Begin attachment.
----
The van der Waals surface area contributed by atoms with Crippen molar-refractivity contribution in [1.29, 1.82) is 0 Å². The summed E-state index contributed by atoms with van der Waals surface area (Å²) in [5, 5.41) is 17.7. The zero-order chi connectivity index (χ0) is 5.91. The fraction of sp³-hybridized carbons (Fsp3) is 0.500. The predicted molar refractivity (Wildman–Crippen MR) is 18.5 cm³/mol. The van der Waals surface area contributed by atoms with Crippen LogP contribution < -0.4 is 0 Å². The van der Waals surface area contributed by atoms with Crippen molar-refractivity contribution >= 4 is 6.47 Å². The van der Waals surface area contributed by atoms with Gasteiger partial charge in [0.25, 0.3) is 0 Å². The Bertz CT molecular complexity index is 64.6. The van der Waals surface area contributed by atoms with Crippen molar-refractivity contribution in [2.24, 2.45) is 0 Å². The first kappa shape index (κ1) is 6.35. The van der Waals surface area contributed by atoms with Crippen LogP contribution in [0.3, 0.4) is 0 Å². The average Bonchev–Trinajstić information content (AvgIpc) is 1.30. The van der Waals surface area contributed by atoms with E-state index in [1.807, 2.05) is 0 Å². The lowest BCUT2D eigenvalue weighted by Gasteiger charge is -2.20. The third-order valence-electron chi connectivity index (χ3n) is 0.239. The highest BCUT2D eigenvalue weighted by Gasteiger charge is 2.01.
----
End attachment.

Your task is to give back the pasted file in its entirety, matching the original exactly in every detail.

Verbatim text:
The van der Waals surface area contributed by atoms with Crippen molar-refractivity contribution in [1.29, 1.82) is 0 Å². The summed E-state index contributed by atoms with van der Waals surface area (Å²) in [5, 5.41) is 17.7. The zero-order chi connectivity index (χ0) is 5.91. The fraction of sp³-hybridized carbons (Fsp3) is 0.500. The predicted molar refractivity (Wildman–Crippen MR) is 18.5 cm³/mol. The van der Waals surface area contributed by atoms with Crippen LogP contribution < -0.4 is 0 Å². The van der Waals surface area contributed by atoms with Crippen molar-refractivity contribution >= 4 is 6.47 Å². The van der Waals surface area contributed by atoms with Gasteiger partial charge in [0.25, 0.3) is 0 Å². The Bertz CT molecular complexity index is 64.6. The van der Waals surface area contributed by atoms with Crippen molar-refractivity contribution in [2.24, 2.45) is 0 Å². The first kappa shape index (κ1) is 6.35. The van der Waals surface area contributed by atoms with Crippen LogP contribution in [0.3, 0.4) is 0 Å². The average Bonchev–Trinajstić information content (AvgIpc) is 1.30. The van der Waals surface area contributed by atoms with E-state index in [1.807, 2.05) is 0 Å². The lowest BCUT2D eigenvalue weighted by Gasteiger charge is -2.20. The third-order valence-electron chi connectivity index (χ3n) is 0.239. The highest BCUT2D eigenvalue weighted by Gasteiger charge is 2.01.